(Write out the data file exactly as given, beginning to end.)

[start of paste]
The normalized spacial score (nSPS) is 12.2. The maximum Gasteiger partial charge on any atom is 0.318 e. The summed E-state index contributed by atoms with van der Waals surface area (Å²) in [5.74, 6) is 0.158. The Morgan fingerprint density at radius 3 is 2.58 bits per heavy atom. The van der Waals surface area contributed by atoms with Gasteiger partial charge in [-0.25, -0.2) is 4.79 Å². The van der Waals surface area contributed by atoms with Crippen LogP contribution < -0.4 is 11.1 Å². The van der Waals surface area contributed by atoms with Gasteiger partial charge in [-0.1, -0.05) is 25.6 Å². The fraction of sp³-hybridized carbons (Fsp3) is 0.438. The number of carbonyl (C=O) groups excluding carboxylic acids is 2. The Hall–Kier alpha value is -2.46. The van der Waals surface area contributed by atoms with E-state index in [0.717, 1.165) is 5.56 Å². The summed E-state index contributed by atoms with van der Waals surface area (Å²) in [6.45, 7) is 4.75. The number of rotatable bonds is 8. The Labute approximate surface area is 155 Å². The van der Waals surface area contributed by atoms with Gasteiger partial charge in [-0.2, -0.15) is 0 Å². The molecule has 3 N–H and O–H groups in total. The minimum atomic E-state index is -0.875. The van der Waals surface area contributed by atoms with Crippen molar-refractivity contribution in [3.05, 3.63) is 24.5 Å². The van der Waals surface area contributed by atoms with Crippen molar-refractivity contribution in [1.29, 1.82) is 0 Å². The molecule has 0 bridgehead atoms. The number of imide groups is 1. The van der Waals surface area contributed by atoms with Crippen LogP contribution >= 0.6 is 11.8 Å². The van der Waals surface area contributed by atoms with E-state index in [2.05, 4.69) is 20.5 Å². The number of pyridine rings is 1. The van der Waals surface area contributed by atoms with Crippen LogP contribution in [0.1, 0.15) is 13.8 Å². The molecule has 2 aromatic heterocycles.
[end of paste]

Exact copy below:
The normalized spacial score (nSPS) is 12.2. The maximum Gasteiger partial charge on any atom is 0.318 e. The summed E-state index contributed by atoms with van der Waals surface area (Å²) in [5.74, 6) is 0.158. The Morgan fingerprint density at radius 3 is 2.58 bits per heavy atom. The van der Waals surface area contributed by atoms with Gasteiger partial charge in [-0.25, -0.2) is 4.79 Å². The van der Waals surface area contributed by atoms with Crippen LogP contribution < -0.4 is 11.1 Å². The van der Waals surface area contributed by atoms with Gasteiger partial charge in [-0.1, -0.05) is 25.6 Å². The fraction of sp³-hybridized carbons (Fsp3) is 0.438. The number of carbonyl (C=O) groups excluding carboxylic acids is 2. The Hall–Kier alpha value is -2.46. The van der Waals surface area contributed by atoms with E-state index in [0.717, 1.165) is 5.56 Å². The summed E-state index contributed by atoms with van der Waals surface area (Å²) in [6.45, 7) is 4.75. The number of rotatable bonds is 8. The Labute approximate surface area is 155 Å². The van der Waals surface area contributed by atoms with Gasteiger partial charge in [-0.2, -0.15) is 0 Å². The molecule has 3 N–H and O–H groups in total. The minimum atomic E-state index is -0.875. The van der Waals surface area contributed by atoms with Crippen molar-refractivity contribution in [3.05, 3.63) is 24.5 Å². The van der Waals surface area contributed by atoms with Crippen molar-refractivity contribution in [1.29, 1.82) is 0 Å². The molecule has 0 bridgehead atoms. The number of imide groups is 1. The van der Waals surface area contributed by atoms with Crippen LogP contribution >= 0.6 is 11.8 Å². The van der Waals surface area contributed by atoms with E-state index in [2.05, 4.69) is 20.5 Å². The number of pyridine rings is 1. The van der Waals surface area contributed by atoms with Crippen LogP contribution in [0.1, 0.15) is 13.8 Å². The molecule has 2 aromatic heterocycles.